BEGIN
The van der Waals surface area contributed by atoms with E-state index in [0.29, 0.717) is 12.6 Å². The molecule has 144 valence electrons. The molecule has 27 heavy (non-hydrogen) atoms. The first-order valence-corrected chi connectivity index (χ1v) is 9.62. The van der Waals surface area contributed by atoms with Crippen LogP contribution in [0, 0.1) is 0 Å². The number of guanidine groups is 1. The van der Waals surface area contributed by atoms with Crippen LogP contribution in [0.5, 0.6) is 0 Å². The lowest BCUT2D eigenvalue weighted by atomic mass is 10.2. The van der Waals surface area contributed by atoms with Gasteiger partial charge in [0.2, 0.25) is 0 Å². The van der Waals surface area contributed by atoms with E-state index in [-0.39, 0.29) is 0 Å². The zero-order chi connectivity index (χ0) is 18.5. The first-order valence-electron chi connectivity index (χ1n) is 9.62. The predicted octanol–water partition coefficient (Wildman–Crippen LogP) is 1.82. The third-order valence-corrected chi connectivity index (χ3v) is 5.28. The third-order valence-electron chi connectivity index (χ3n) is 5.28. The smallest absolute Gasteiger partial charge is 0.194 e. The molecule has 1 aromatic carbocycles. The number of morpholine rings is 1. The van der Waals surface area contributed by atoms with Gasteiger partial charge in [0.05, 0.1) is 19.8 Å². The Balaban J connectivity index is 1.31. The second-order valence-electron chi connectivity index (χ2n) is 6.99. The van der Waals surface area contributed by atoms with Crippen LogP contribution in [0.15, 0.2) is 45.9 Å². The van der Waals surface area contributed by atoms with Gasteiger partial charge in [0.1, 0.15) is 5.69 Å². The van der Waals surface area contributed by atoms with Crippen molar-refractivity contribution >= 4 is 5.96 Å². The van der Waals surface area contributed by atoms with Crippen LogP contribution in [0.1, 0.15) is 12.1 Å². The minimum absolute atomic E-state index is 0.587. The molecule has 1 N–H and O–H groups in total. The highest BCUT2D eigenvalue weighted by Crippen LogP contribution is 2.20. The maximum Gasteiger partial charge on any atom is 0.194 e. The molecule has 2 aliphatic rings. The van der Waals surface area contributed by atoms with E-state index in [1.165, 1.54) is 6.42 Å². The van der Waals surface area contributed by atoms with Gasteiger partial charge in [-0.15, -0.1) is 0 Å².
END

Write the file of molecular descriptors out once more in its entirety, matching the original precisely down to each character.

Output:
The van der Waals surface area contributed by atoms with E-state index in [0.29, 0.717) is 12.6 Å². The molecule has 144 valence electrons. The molecule has 27 heavy (non-hydrogen) atoms. The first-order valence-corrected chi connectivity index (χ1v) is 9.62. The van der Waals surface area contributed by atoms with Crippen LogP contribution in [0, 0.1) is 0 Å². The number of guanidine groups is 1. The van der Waals surface area contributed by atoms with Crippen LogP contribution in [0.5, 0.6) is 0 Å². The lowest BCUT2D eigenvalue weighted by atomic mass is 10.2. The van der Waals surface area contributed by atoms with Gasteiger partial charge in [0.2, 0.25) is 0 Å². The van der Waals surface area contributed by atoms with E-state index in [-0.39, 0.29) is 0 Å². The zero-order chi connectivity index (χ0) is 18.5. The first-order valence-electron chi connectivity index (χ1n) is 9.62. The predicted octanol–water partition coefficient (Wildman–Crippen LogP) is 1.82. The third-order valence-corrected chi connectivity index (χ3v) is 5.28. The third-order valence-electron chi connectivity index (χ3n) is 5.28. The smallest absolute Gasteiger partial charge is 0.194 e. The molecule has 1 aromatic carbocycles. The number of morpholine rings is 1. The van der Waals surface area contributed by atoms with Gasteiger partial charge in [0.05, 0.1) is 19.8 Å². The Balaban J connectivity index is 1.31. The second-order valence-electron chi connectivity index (χ2n) is 6.99. The van der Waals surface area contributed by atoms with Crippen LogP contribution in [0.15, 0.2) is 45.9 Å². The van der Waals surface area contributed by atoms with Gasteiger partial charge in [0.1, 0.15) is 5.69 Å². The van der Waals surface area contributed by atoms with Crippen molar-refractivity contribution >= 4 is 5.96 Å². The van der Waals surface area contributed by atoms with Crippen LogP contribution in [0.1, 0.15) is 12.1 Å². The minimum absolute atomic E-state index is 0.587. The molecule has 1 N–H and O–H groups in total. The highest BCUT2D eigenvalue weighted by Crippen LogP contribution is 2.20. The maximum Gasteiger partial charge on any atom is 0.194 e. The molecule has 2 aliphatic rings. The van der Waals surface area contributed by atoms with E-state index in [1.165, 1.54) is 6.42 Å². The van der Waals surface area contributed by atoms with Gasteiger partial charge in [-0.15, -0.1) is 0 Å².